With mobile technology evolving every few months, keeping up with the devices' changing role in the workplace can be tough. Even though their effectiveness is being debated , bring your own device (BYOD) programs are popping up left and right, offering employees the comfort and ease of having their personal mobile devices in the office.
"Right now in the Xigo universe, we're seeing folks carrying somewhere between three to four devices, on average," said Randy DeLorenzo, chief mobility officer at Dimension Data company Xigo. "They're mobile devices that can be in the form of a smartphone, a wireless modem, an iPad [or] a second smartphone for international travel. And we're definitely seeing the entrance of BYOD on the second, third and fourth screens. ... Particularly in healthcare, security is a huge concern around HIPAA, but they are the most stringent of all our customers – they're very interested in security, digital finger printing, and those types of things."
DeLorenzo helps outline six keys to developing a BYOD program.
1. Have MEM plan in place before implementing BYOD. MEM, or mobile expense management, software can help organizations manage devices and service plans, track monthly expenses, budget for new devices, and see real-time updates of mobile expenses, said DeLorenzo. And, according to a white paper  by MobileIron, when employees have personal visibility into their usage, they're more apt to be aware of expenses and become more responsible. "They use the device more sparingly when roaming, and they are less likely to lose it," the white paper read. "BYOD drives personal responsibility." The report added that the hidden economics of a BYOD program center not only on increased productivity, but also "managing the cost of complexity and realizing the value of more responsible employee usage."
2. Keep device choice in mind. Personal preference is the "primary catalyst" for BYOD, read the white paper, so it's important to both analyze employee preferences and take inventory of what devices they already have. "A BYOD program that doesn't support current and intended purchases will have limited appeal," said the white paper. In addition, it's essential to define a baseline of what security features a BYOD device should support, since the goal is to "include all employees' desired mobile platforms on the program, without creating security gaps or support headaches." Among other requirements, the white paper emphasized establishing clear communication to users regarding which devices are allowed or not, and why. "Going BYOD without this clarity results in users purchasing unsupported devices or becoming frustrated that the service levels they expected from IT are not available to them," it read.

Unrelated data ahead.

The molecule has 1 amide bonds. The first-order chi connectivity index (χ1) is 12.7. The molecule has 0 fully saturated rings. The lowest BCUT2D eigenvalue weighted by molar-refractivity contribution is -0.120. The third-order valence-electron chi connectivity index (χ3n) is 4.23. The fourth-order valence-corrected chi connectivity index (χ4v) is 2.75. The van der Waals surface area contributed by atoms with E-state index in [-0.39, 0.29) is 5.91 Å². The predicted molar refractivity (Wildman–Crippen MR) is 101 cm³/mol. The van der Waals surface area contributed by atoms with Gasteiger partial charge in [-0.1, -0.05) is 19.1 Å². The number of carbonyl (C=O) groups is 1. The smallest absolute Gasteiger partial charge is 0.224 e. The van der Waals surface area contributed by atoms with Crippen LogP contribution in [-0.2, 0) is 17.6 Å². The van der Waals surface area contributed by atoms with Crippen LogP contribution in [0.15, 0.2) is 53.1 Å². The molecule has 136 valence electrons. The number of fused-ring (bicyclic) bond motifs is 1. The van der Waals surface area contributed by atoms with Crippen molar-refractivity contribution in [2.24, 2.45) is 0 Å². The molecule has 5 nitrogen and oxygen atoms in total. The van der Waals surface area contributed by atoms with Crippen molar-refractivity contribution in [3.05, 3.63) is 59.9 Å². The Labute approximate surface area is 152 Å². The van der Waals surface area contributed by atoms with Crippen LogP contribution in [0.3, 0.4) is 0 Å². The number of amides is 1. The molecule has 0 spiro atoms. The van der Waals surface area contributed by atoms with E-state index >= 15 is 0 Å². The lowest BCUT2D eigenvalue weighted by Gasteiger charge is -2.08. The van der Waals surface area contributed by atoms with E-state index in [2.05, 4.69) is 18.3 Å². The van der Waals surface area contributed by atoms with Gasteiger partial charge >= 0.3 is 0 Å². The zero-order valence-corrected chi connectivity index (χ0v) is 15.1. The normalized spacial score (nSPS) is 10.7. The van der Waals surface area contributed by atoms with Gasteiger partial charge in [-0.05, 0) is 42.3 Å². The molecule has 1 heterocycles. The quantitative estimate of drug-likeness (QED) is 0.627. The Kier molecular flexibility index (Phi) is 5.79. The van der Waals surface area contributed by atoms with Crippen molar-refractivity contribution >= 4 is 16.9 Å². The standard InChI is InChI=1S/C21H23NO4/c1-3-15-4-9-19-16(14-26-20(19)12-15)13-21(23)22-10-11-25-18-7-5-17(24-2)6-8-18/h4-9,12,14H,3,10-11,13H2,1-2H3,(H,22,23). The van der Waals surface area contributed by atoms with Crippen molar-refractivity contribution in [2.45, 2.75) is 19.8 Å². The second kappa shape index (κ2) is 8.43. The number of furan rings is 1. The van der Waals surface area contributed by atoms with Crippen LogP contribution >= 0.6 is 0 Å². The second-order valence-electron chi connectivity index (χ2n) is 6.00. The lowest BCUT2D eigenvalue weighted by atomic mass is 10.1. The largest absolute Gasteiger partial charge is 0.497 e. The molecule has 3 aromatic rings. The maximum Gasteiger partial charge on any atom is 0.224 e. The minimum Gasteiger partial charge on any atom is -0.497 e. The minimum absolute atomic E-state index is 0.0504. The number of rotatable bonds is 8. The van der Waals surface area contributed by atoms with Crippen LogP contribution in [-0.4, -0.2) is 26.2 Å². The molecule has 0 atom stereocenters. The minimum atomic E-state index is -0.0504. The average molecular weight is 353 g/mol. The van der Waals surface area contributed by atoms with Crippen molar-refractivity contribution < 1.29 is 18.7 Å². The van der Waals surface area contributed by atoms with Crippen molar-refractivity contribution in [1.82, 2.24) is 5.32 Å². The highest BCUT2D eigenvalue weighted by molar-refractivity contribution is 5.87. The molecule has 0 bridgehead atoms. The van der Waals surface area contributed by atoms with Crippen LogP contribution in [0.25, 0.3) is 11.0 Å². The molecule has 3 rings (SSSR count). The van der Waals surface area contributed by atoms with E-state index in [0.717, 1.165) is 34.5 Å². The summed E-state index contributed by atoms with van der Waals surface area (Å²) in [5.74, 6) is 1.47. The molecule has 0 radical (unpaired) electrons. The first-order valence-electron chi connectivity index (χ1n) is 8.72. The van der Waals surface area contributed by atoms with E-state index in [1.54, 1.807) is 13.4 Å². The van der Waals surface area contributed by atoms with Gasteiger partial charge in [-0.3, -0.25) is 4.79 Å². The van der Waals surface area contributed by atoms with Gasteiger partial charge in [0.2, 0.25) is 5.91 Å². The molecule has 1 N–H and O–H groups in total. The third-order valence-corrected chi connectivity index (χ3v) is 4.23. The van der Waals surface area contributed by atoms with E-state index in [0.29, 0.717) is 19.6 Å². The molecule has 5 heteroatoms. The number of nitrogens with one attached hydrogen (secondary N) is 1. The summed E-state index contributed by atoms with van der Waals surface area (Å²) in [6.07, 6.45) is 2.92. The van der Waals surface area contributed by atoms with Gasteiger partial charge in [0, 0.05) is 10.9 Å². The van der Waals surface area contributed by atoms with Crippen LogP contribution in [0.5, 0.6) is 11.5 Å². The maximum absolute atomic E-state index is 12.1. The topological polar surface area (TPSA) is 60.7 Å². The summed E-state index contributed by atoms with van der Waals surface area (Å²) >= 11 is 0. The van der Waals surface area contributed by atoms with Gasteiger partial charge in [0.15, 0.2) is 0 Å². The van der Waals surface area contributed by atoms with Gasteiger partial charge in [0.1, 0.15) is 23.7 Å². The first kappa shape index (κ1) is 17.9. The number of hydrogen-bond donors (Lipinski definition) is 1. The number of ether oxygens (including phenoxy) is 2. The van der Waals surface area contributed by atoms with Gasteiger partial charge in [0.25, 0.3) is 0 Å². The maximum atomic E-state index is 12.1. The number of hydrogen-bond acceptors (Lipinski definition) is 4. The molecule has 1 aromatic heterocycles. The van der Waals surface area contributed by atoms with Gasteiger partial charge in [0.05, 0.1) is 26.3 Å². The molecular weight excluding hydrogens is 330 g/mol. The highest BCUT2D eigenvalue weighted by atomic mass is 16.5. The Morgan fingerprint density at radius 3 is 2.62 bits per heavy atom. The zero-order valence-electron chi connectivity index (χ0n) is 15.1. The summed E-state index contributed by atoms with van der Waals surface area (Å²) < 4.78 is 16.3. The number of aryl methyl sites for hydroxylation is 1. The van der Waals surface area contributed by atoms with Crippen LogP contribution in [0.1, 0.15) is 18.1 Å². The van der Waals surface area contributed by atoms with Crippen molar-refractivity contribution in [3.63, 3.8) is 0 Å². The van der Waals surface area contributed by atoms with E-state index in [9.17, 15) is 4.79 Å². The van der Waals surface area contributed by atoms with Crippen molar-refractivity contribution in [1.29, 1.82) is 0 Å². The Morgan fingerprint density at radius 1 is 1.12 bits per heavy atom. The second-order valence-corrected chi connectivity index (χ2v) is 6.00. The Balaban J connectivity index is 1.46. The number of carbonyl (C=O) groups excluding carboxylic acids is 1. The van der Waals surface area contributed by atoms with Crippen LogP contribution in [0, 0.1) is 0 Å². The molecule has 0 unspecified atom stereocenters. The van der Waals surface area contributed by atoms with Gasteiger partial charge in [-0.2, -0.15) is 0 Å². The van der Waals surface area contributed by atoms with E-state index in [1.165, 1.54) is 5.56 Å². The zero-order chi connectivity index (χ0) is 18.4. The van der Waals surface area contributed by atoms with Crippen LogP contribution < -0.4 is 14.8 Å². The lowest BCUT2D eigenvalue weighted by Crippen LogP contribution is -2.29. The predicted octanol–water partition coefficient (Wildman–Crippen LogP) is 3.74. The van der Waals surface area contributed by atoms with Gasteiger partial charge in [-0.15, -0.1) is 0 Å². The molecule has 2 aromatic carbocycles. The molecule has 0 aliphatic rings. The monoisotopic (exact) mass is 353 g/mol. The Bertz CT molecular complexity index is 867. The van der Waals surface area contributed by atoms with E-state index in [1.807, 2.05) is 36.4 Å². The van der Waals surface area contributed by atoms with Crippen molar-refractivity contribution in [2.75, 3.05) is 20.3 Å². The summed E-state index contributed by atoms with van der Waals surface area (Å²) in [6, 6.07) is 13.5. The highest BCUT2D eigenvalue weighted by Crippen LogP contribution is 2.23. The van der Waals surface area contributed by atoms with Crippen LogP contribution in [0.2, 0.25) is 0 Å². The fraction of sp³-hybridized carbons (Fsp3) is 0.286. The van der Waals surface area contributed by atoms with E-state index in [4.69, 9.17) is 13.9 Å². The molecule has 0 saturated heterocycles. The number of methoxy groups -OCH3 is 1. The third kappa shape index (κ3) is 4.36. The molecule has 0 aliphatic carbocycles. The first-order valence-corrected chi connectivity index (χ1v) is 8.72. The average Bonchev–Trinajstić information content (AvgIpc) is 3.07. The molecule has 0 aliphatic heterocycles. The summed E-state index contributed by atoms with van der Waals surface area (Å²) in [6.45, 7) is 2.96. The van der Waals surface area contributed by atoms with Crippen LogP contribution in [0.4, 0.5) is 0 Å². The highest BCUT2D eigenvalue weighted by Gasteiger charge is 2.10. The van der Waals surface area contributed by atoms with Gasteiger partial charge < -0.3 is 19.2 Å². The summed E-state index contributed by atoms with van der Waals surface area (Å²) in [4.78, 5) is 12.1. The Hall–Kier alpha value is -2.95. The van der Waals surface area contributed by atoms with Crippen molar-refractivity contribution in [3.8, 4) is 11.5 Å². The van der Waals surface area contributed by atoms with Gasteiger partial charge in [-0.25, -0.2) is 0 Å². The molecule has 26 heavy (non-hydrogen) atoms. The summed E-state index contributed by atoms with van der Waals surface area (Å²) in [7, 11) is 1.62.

3. Know that not all providers and plans will be the right fit for every organization. "Healthcare institutions should do the necessary research to understand all the various providers and plans," said DeLorenzo. "[They should] choose the one that will best support their organization's specific needs." Not to mention, he added, wireless companies are constantly changing their data and phone plans. "Plans should be reviewed on a regular basis to ensure organizations are not paying for unused services and are fully maximizing their mobile spending." According to the white paper, some organizations opt to continue paying for full service, while others move to a fixed monthly stipend for the user. "[This is] many times based on seniority level and function within the organization," it read. "However, negotiating leverage with the wireless operator can be lost if the billing model doesn't provide any consolidation."